Laws Prohibiting Sex-Selective Abortion in the United States: Ending Gender Discrimination or Perpetuating Xenophobia?
Date:Thursday, April 24, 2014 - 12:15pm - 1:30pm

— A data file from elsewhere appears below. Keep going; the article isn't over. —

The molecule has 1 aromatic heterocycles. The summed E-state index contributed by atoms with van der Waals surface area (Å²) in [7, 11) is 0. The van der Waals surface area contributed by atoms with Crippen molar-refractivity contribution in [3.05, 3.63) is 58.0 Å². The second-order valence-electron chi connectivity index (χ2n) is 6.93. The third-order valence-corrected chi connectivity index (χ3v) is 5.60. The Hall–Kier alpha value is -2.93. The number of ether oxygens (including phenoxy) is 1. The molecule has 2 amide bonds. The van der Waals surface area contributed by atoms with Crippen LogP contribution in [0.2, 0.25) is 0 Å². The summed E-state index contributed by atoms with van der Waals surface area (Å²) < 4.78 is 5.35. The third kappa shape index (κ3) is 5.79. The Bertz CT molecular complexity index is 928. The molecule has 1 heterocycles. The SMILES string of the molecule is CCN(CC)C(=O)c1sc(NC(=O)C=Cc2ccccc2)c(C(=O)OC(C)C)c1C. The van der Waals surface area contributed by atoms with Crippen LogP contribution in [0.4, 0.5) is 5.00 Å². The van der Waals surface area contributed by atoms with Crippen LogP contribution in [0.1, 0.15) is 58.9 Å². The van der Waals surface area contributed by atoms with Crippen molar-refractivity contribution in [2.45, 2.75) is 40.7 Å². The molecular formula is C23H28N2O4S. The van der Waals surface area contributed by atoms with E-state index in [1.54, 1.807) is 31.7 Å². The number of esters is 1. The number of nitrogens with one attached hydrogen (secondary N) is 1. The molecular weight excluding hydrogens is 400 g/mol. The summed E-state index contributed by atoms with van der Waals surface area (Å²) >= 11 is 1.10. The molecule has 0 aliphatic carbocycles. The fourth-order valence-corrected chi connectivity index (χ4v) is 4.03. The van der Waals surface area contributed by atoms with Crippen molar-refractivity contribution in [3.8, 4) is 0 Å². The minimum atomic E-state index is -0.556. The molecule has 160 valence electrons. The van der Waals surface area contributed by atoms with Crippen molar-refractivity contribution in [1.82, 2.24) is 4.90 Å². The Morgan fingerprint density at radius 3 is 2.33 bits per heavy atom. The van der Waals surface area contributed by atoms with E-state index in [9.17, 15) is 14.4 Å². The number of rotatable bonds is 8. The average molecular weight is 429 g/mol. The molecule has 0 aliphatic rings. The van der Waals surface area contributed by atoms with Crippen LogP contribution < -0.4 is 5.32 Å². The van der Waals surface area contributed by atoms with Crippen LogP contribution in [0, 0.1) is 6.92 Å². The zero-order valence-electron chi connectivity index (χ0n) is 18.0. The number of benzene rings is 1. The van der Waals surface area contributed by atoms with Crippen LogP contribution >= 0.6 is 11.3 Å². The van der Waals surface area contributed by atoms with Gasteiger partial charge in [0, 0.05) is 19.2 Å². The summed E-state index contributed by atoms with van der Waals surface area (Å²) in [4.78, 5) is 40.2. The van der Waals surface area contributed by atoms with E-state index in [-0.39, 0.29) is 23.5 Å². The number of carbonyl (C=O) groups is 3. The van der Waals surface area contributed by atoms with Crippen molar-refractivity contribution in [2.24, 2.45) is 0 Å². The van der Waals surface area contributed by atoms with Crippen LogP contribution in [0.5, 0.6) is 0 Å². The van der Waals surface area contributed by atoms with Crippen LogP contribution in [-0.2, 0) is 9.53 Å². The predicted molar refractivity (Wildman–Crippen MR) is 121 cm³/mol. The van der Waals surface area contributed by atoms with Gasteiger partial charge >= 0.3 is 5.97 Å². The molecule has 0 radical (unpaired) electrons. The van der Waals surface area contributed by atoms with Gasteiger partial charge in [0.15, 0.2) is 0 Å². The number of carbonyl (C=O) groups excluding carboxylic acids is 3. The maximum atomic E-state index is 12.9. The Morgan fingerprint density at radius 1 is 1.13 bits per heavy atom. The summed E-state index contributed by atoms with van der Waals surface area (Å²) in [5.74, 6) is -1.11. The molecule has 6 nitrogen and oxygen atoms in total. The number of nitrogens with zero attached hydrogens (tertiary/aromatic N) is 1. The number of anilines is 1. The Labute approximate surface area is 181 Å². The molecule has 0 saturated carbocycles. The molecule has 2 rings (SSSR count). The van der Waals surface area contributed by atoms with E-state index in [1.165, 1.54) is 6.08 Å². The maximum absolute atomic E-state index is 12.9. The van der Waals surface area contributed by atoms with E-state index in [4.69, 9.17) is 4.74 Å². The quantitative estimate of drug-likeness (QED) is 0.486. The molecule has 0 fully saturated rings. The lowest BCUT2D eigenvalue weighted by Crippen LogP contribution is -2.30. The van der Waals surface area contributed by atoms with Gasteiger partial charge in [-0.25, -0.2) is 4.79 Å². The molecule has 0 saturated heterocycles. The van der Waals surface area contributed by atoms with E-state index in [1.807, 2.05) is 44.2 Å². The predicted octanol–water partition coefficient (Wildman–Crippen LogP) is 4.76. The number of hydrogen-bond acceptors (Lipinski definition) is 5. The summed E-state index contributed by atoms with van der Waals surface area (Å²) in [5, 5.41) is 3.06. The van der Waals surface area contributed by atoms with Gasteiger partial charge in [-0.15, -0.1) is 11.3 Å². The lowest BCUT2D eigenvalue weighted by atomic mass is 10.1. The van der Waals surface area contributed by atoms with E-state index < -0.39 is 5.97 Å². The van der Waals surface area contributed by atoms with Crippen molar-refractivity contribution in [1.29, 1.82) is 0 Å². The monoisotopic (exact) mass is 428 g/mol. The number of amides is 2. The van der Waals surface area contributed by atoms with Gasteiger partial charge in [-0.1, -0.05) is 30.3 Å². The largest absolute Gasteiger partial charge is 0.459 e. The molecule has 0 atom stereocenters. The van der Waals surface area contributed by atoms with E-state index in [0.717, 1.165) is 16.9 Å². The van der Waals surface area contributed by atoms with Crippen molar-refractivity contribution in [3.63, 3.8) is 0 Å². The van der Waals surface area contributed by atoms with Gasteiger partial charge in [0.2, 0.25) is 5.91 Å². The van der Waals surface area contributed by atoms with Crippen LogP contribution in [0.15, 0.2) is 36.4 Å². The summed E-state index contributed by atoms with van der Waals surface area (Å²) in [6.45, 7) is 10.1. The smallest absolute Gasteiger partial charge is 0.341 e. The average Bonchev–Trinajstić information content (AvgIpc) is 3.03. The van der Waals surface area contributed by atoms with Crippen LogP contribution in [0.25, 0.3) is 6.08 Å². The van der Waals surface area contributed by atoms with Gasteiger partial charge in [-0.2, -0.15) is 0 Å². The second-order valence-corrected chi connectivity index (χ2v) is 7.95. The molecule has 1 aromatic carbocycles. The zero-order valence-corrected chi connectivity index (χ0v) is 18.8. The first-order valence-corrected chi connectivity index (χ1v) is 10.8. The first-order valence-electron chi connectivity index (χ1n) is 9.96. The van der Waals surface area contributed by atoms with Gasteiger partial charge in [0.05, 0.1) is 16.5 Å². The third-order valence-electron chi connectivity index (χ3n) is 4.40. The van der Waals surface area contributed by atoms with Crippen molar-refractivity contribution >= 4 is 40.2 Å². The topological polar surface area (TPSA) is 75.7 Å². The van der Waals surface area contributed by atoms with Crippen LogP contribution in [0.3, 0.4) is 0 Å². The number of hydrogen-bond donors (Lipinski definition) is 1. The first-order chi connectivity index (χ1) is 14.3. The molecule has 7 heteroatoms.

As part of the anti-abortion movement's legislative campaign, seven states have passed bans on sex-selective abortion and many more are pending, including in Congress. Advocates of the bans argue that they are needed to prevent widespread elimination of female fetuses by Asians in the United States. They argue that the United States is contributing to the global pandemic of "missing women" and that sex-selective abortion must be banned to promote women's equality. Opponents of these bills point out that they are a "wolf in sheep's clothes" couched in the language of women's equality, but restricting women's autonomy and unfairly stigmatizing minorities. Students in the International Human Rights Clinic at the University of Chicago Law School have been working with economists and the National Asian Pacific Women's Forum to draft a report that will bring empirical data to bear on these policy debates. Miriam Yeung of the National Asian Pacian Pacific American Women's Forum; Sujatha Jesudason of the CoreAlign think tank at the University of California, San Francisco; Arindam Nandi of the Center for Disease Dynamics, Economics, and Policy; Alexander Persuad of the University of Michigan, and students from the clinic will discuss their work on these issues. Sponsored by Law Students for Reproductive Justice, the International Human Rights Clinic, South Asian Law Students Association, and Asian Pacific American Law Students Association.